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Journal Article

Sorting for schools: housing, education and inequality

Authors

Publication date

Apr 2014

Summary


How do house prices affect variation in school quality and citizen satisfaction with education? In this paper, we show that the structure of socio-economic inequality produced by the housing market has dramatic effects on both citizen’s preferences over education and its provision, along the lines suggested by scholars in the tradition of Tiebout. In particular, growing housing prices permit wealthier individuals to ‘target’ education in ways that exclude lower income citizens. Districts with higher house prices have higher average academic performance but also greater variation in performance and a greater number of schools opting out of local authority control. Moreover, in districts with high variation in school performance, owners of expensive housing are more satisfied with schooling than are non-owners, with the reverse pattern obtaining in districts with low academic variation.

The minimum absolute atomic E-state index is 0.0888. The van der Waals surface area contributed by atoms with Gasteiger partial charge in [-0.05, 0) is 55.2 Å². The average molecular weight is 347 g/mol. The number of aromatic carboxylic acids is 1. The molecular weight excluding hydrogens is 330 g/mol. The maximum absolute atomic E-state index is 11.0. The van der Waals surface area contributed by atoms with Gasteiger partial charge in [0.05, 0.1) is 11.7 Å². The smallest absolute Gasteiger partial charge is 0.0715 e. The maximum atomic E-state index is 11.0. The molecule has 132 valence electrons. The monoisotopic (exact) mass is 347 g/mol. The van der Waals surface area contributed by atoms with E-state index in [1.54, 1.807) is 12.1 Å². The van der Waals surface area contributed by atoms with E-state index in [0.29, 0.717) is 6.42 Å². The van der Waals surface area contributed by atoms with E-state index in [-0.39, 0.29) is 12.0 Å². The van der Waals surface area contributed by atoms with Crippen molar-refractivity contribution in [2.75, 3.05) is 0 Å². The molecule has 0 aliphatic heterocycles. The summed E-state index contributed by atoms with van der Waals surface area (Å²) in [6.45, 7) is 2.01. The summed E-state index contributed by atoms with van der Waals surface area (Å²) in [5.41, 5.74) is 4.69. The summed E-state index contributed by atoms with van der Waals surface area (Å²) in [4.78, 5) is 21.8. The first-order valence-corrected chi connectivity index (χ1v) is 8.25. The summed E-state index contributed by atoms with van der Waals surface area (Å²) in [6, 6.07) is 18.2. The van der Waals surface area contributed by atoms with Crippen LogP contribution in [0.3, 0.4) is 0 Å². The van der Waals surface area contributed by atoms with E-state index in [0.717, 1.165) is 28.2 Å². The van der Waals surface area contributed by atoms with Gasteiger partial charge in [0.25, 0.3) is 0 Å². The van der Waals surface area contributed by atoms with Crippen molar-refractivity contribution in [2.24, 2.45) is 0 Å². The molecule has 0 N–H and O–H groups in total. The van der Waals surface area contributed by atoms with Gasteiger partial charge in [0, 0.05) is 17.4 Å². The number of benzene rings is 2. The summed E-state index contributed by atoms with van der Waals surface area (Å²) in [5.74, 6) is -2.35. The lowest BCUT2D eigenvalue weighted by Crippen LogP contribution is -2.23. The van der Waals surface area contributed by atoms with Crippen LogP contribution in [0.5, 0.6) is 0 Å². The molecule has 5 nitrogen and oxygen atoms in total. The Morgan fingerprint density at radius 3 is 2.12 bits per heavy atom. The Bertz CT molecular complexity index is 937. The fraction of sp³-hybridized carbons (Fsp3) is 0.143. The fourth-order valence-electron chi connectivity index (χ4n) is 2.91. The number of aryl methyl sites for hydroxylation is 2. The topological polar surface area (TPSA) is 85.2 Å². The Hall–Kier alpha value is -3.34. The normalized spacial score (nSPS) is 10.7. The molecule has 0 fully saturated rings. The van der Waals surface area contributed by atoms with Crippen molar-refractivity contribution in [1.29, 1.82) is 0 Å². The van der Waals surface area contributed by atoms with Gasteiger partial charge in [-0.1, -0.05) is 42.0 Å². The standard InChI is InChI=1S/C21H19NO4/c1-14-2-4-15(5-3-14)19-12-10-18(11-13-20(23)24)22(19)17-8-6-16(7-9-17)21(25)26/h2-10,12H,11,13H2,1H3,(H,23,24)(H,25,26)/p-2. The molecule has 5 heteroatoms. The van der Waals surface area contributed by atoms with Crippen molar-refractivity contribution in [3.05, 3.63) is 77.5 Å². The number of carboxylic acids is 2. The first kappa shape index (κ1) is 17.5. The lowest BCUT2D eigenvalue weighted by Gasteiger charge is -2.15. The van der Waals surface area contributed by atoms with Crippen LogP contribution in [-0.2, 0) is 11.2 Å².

Published in

Socio-Economic Review

Volume and page numbers

12 , 329 -351

DOI

http://dx.doi.org/10.1093/ser/mwu009

ISSN

16

Subjects

Education, Social Stratification, and Housing Market

Links

http://serlib0.essex.ac.uk/record=b1858628~S5

Notes

Albert Sloman Library Periodicals *restricted to Univ. Essex registered users*

#522472


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